As the second installment of Scott Meyer’s Magic 2.0 series, Spell or High Water follows Martin Banks on another adventure in the comedic sci-fi/fantasy novel. In the first novel, Off To Be A Wizard, Martin traveled back in time* and begins his training to be a wizard. This training consists of both developing computer programs called Macros, multi-part systems of programing, and developing his charismatic alter ego “Martin the Magnificent”. In Spell or High Water, Martin and Phillip are invited to a summit in Atlantis to discuss ways to manage the growing wizard community; a collection of computer programmers who are located in different parts of the world and different instances of time.

Spell or High Water is the second installment of Magic 2.0

Upon arriving at Atlantis, Martin and Phillip are caught up in a plot to kill one of the ruling members of the city, Brit the Younger. One aspect of Spell or High Water that differs from the first novel is in the construction of the plot. Both novels deliver similar wit from Martin and company, but this novel develops more like a detective story with more twists and turns than the previous novel delivered.  I would rate Spell or High Water a Ok, Decent Effort. Even though the shift in structure offers a different approach to delivering the characters to the reader, the overall style remains the same. Meyer told where he could show and the language remained limited in the dynamism possible. With an introduction of a new character, Roy, the contrast between the two, Martin and Roy, provided no clear insight into either of the characters. The relationship felt forced because soon after Martin started training Roy, to be a wizard, Roy was given a new mentor.

There was also an interesting side story at play in this novel. Jimmy, previously banished, with his access to the file cut off, for his crimes in Medieval England, appeared as he journeys to regain his power. The character of Jimmy began as a charming antagonist and later developed into an engaging anti-hero.

The variety of attacking spells, spawned by the number of wizards presents, breaths life in the traditional story arch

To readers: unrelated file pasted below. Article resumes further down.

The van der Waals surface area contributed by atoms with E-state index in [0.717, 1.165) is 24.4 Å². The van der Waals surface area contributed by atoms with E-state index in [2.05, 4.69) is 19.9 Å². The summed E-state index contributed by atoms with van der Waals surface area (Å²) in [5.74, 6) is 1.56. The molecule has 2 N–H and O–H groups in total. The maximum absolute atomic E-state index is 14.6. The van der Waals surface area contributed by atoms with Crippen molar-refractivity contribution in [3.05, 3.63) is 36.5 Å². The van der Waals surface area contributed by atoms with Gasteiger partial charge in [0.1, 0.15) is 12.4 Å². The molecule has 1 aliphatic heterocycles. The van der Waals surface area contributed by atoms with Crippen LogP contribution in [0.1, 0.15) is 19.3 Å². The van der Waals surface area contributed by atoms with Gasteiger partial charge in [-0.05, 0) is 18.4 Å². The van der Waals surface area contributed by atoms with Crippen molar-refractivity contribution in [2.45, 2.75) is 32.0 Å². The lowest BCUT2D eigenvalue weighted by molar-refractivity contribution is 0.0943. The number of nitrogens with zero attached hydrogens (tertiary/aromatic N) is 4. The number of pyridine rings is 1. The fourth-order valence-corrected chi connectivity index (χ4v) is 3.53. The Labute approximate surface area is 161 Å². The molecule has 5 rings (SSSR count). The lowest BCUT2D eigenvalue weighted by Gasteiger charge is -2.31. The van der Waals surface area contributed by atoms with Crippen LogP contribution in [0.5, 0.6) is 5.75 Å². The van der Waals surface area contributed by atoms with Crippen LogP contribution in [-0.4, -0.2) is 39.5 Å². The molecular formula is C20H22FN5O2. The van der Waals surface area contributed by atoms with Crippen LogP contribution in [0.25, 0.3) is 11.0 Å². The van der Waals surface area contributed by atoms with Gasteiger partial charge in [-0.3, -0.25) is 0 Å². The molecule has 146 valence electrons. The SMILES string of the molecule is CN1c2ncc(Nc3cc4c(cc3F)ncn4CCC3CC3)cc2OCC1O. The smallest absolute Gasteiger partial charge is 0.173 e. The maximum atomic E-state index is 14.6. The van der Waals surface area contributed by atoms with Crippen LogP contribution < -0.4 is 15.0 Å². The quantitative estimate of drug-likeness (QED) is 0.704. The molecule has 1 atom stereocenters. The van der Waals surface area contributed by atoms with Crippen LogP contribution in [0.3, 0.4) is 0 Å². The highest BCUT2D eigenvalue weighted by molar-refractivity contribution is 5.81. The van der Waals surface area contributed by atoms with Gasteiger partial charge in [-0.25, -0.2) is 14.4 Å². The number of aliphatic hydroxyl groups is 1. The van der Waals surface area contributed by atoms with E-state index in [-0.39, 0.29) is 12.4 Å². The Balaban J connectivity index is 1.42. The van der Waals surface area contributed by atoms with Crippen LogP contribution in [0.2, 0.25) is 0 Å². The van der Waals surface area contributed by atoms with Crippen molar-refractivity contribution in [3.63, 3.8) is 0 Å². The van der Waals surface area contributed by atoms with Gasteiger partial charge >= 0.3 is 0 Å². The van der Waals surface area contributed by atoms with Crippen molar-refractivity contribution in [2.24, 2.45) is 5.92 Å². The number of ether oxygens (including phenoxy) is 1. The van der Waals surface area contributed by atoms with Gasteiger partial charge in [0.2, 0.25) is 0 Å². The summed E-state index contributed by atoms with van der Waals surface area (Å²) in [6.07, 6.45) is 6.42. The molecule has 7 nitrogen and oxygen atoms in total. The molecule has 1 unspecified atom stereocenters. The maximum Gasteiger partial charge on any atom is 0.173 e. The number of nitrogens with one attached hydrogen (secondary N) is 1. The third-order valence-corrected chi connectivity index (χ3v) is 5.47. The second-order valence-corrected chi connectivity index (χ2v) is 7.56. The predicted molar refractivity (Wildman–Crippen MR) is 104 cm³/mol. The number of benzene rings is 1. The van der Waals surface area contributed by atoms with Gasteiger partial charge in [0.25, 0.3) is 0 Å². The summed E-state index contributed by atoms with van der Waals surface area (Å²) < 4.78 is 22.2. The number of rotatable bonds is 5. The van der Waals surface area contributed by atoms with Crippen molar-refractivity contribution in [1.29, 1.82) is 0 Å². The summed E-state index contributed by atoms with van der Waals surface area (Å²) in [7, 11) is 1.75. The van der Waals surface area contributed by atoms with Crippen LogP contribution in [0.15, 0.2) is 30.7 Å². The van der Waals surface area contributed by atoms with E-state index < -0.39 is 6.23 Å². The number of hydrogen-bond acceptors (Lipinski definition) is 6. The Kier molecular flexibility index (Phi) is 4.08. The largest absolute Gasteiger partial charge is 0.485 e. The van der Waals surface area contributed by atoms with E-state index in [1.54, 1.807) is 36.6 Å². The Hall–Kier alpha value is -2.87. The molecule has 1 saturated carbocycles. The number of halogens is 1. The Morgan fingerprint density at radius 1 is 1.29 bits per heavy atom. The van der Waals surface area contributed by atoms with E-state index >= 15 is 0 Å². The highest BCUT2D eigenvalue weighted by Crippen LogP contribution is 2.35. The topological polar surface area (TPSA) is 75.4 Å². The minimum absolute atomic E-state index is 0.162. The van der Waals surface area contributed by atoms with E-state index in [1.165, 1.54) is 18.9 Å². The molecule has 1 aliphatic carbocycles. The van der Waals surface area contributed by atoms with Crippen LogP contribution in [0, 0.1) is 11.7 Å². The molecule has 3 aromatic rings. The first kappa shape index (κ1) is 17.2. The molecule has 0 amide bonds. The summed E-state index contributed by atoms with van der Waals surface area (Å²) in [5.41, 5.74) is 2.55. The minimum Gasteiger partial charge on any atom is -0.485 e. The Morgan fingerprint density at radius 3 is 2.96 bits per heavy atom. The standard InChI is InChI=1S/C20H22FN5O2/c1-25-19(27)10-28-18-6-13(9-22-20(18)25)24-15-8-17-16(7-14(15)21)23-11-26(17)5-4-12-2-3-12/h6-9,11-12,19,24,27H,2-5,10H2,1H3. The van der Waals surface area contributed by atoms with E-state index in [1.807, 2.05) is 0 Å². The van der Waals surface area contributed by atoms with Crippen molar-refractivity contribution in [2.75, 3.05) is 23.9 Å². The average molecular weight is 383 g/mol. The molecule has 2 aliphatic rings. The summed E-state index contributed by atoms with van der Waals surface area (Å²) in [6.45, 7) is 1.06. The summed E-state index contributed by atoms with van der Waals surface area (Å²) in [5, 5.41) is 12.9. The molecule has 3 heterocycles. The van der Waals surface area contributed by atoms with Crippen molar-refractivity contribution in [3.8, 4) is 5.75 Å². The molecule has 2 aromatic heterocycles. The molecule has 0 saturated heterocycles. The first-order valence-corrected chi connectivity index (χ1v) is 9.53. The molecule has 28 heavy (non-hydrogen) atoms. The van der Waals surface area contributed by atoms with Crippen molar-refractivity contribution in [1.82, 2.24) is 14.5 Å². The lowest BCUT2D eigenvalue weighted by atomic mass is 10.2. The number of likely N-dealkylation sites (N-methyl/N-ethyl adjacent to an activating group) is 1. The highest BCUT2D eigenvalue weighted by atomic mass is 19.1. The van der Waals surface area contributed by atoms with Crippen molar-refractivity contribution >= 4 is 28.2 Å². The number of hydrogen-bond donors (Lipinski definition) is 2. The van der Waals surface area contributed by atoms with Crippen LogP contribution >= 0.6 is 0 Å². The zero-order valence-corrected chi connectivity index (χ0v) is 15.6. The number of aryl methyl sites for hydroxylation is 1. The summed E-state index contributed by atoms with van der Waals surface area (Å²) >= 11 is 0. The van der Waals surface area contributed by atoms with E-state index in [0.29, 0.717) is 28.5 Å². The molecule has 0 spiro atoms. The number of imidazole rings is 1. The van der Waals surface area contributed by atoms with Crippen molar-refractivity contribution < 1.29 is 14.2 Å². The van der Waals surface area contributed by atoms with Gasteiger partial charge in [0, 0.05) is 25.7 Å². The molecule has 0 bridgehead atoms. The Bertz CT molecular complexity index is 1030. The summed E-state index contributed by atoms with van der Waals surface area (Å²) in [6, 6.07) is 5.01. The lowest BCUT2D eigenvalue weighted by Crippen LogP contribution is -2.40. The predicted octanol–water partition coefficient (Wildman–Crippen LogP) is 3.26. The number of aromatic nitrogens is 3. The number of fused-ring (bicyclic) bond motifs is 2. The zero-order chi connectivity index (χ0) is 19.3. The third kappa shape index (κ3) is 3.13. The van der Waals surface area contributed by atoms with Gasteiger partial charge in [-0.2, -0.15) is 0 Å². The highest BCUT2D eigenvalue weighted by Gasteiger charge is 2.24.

Although Meyer is pulling from various genres and archetypes, he still is able to paint an interesting picture in the reader’s imagination. Near the end of the book, where Martin figures out who is trying to kill Brit the Younger, he confronts the antagonist. [Spoilers?] My favorite imagination of this novel comes when Martin emerges from the other side of the “pursued by the dragon, the conquistador, a three-headed wolf, a stone golem, and a small pack of vicious Chihuahuas” (373). The variety of attacking spells, spawned by the number of wizards presents, breaths life in the traditional story arch. The contrast here is in the uniqueness of Meyer’s approach to the subject.

In all, the series has captivated my attention. These novels (the two reviewed thus far) have an interesting plot and characters. At times the story remains unsophisticated because Meyer tells the audience what happened, rather than showing the reader. If you read the first, continue the journey with Martin to Atlantis in Spell or High Water.

*Time is a relative concept in the series. Because the wizards directly influence Medieval England in the first novel, two schools of thought developed about how time works in the computer program. Phillip thinks that after the wizards travelled to the past, the computer program created a new, alternative timeline that would all the wizards to interact with the present moment. Others believe that at some point in the future, there will be an event that rights the historical context. See also Brit the Younger and Brit the Elder.